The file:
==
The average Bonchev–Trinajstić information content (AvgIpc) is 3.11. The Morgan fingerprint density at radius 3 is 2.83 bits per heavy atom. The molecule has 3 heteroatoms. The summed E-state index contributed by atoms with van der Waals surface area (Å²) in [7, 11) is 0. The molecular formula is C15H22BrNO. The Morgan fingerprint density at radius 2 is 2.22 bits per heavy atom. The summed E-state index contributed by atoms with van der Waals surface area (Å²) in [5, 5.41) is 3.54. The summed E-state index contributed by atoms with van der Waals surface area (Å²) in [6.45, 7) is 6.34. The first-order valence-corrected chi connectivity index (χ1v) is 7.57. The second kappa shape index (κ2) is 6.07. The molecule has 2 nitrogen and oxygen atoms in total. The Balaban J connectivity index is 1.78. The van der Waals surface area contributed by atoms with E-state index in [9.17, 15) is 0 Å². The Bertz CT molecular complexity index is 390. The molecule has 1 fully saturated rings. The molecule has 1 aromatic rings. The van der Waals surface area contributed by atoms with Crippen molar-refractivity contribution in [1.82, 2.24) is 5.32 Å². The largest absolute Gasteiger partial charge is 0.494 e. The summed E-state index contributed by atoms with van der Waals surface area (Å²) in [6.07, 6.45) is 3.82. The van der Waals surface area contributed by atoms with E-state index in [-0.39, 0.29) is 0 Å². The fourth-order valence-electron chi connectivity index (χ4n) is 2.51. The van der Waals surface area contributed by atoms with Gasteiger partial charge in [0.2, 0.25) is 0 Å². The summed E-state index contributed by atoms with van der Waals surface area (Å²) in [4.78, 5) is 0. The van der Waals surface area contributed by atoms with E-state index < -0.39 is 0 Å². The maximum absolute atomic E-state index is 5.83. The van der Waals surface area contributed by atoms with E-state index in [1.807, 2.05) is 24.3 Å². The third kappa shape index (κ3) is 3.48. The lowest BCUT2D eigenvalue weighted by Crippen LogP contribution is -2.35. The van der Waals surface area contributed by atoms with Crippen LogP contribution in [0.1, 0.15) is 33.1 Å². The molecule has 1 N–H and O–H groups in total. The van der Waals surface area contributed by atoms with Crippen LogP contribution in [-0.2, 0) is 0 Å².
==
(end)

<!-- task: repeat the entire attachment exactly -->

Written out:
The average Bonchev–Trinajstić information content (AvgIpc) is 3.11. The Morgan fingerprint density at radius 3 is 2.83 bits per heavy atom. The molecule has 3 heteroatoms. The summed E-state index contributed by atoms with van der Waals surface area (Å²) in [7, 11) is 0. The molecular formula is C15H22BrNO. The Morgan fingerprint density at radius 2 is 2.22 bits per heavy atom. The summed E-state index contributed by atoms with van der Waals surface area (Å²) in [5, 5.41) is 3.54. The summed E-state index contributed by atoms with van der Waals surface area (Å²) in [6.45, 7) is 6.34. The first-order valence-corrected chi connectivity index (χ1v) is 7.57. The second kappa shape index (κ2) is 6.07. The molecule has 2 nitrogen and oxygen atoms in total. The Balaban J connectivity index is 1.78. The van der Waals surface area contributed by atoms with E-state index in [9.17, 15) is 0 Å². The Bertz CT molecular complexity index is 390. The molecule has 1 fully saturated rings. The molecule has 1 aromatic rings. The van der Waals surface area contributed by atoms with Crippen molar-refractivity contribution in [1.82, 2.24) is 5.32 Å². The largest absolute Gasteiger partial charge is 0.494 e. The summed E-state index contributed by atoms with van der Waals surface area (Å²) in [6.07, 6.45) is 3.82. The van der Waals surface area contributed by atoms with E-state index in [-0.39, 0.29) is 0 Å². The fourth-order valence-electron chi connectivity index (χ4n) is 2.51. The van der Waals surface area contributed by atoms with Gasteiger partial charge in [0.2, 0.25) is 0 Å². The summed E-state index contributed by atoms with van der Waals surface area (Å²) in [4.78, 5) is 0. The van der Waals surface area contributed by atoms with E-state index < -0.39 is 0 Å². The maximum absolute atomic E-state index is 5.83. The van der Waals surface area contributed by atoms with E-state index in [1.807, 2.05) is 24.3 Å². The third kappa shape index (κ3) is 3.48. The lowest BCUT2D eigenvalue weighted by Crippen LogP contribution is -2.35. The van der Waals surface area contributed by atoms with Crippen LogP contribution in [0.1, 0.15) is 33.1 Å². The molecule has 1 N–H and O–H groups in total. The van der Waals surface area contributed by atoms with Crippen LogP contribution in [-0.2, 0) is 0 Å².